MU Extension MU Extension       University of Missouri    ●    Columbia    ●    Kansas City       Missouri S&T     ●    St. Louis - Food Safety


Feature Articles

Safe Microwave Cooking

Barbara Willenberg, Former Associate State Nutrition Specialist

Jo Britt-Rankin, State Nutrition Specialist


Avoid Burns

Use potholders to take food out of the microwave. Container can get very hot depending on how long food is cooked.

Avoid a steam burn by tilting the lid away from you when opening a container.

If you make popcorn in your microwave, be very careful when opening the bag. The rush of steam can cause serious burns. Never make microwave popcorn in brown paper grocery bags. They are not clean, they contain chemicals that could be harmful and they could catch on fire while in the microwave.

Stick foods like potatoes and egg yolks with a fork before cooking to keep them from exploding.

Keeping Baby Safe

Don't warm your baby's bottles in the microwave. Even though the bottle feels cool, there may be hot spots in the milk that could burn your baby's mouth and throat.

Baby food containing lots of eggs and meats may have a warning label not to heat in the microwave. These foods tend to build up hot spots and splatter when the door of the microwave is opened. You or your baby could be seriously burned.

Baby food jars can explode if heated with the lids on. Always take lids off before heating baby food. Use a medium or low heat setting until the food is warm. Stir food several times during heating to keep steam from building up. After heating, stir food, let it stand and taste it before feeding it to your baby.

Cooking meat

Large bones can keep meat from heating evening. Cut bones out of meat before cooking it in the microwave. Turn meat several times during cooking.

Cook meat in a covered dish or roasting bag. This helps form steam, which cooks meat more evenly.

Reheat leftover meat and casseroles in a covered dish. Use a medium setting so food will heat all the way through without burning the outside or causing a lot of splattering.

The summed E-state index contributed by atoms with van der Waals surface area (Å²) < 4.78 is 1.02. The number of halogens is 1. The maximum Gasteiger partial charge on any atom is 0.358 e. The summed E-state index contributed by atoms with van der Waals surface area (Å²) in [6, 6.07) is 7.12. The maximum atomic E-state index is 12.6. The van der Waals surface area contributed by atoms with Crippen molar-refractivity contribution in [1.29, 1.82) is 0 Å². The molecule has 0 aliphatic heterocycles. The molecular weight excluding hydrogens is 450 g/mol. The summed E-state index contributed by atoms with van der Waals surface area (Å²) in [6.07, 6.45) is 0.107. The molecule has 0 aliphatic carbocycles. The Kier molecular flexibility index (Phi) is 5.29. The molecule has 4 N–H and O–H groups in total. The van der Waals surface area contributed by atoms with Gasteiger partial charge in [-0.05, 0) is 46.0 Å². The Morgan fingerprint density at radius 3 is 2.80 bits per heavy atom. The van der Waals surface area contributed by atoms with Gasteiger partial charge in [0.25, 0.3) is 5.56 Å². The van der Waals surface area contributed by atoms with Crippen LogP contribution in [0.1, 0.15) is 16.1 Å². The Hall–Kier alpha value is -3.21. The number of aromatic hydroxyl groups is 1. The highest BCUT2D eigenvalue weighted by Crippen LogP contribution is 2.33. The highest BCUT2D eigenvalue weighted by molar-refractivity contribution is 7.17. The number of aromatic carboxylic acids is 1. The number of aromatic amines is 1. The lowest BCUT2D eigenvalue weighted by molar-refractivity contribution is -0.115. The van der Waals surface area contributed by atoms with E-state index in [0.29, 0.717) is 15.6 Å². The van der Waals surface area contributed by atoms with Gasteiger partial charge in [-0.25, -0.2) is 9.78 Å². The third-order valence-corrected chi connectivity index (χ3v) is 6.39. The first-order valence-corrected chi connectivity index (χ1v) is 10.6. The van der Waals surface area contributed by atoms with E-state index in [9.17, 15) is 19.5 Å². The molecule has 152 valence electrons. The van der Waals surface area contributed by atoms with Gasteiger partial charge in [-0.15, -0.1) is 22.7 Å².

To make sure meat and poultry are safe and completely cooked, let them stand outside the microwave for the full-recommended time of your recipe. Make sure they are covered with a lid or foil.

Be extra careful with pork

Be extra careful with pork. Cook it in a microwave-roasting bag at 30 to 50 percent power for a longer period of time.

The best way to tell if meat or poultry is completely cooked to a safe temperature is to use a meat thermometer. If you don't have one, stick the meat in several places. The juices should be clear, not bloody, with no pick color.


  1. Clean up spills inside the microwave and around the door seal right away. Food left on the door seal can keep the microwave from sealing properly.
  2. If you thaw perishable food in the microwave, cook it right away or refrigerate it. Don't refreeze the food or let it sit in the microwave when it is off. Germs that cause food poisoning can grow and the food may become unsafe.
  3. Your instruction booklet will tell you which containers are safe to use in your microwave. It's not a good idea to use food containers, like margarine tubs, to heat food. The food may get hot enough to melt these containers.
  4. It is not safe to can foods in your microwave. The temperature is not high enough to kill dangerous food-poisoning germs. Also, pressure builds up in sealed canning jars, as the liquid gets hot. This can cause the jars to explode. Cases have been reported where the explosion blew the door off.
  5. Make sure your microwave is plugged into a properly grounded outlet.
  6. If a fire occurs in your microwave, turn it off right away, unplug it and keep the door closed. To prevent fires, make sure the exhaust outlet, found on the top, side, or back, is not blocked.
  7. Never operate your microwave if the door is broken or will not close all the way. You can be seriously injured.




Last Updated 10/25/2007










University of Missouri logo links to

Site Administrator:
Copyright  ADA  Equal Opportunity

MissouriFamilies is produced by the College of Human Environmental Sciences,
Extension Division, University of Missouri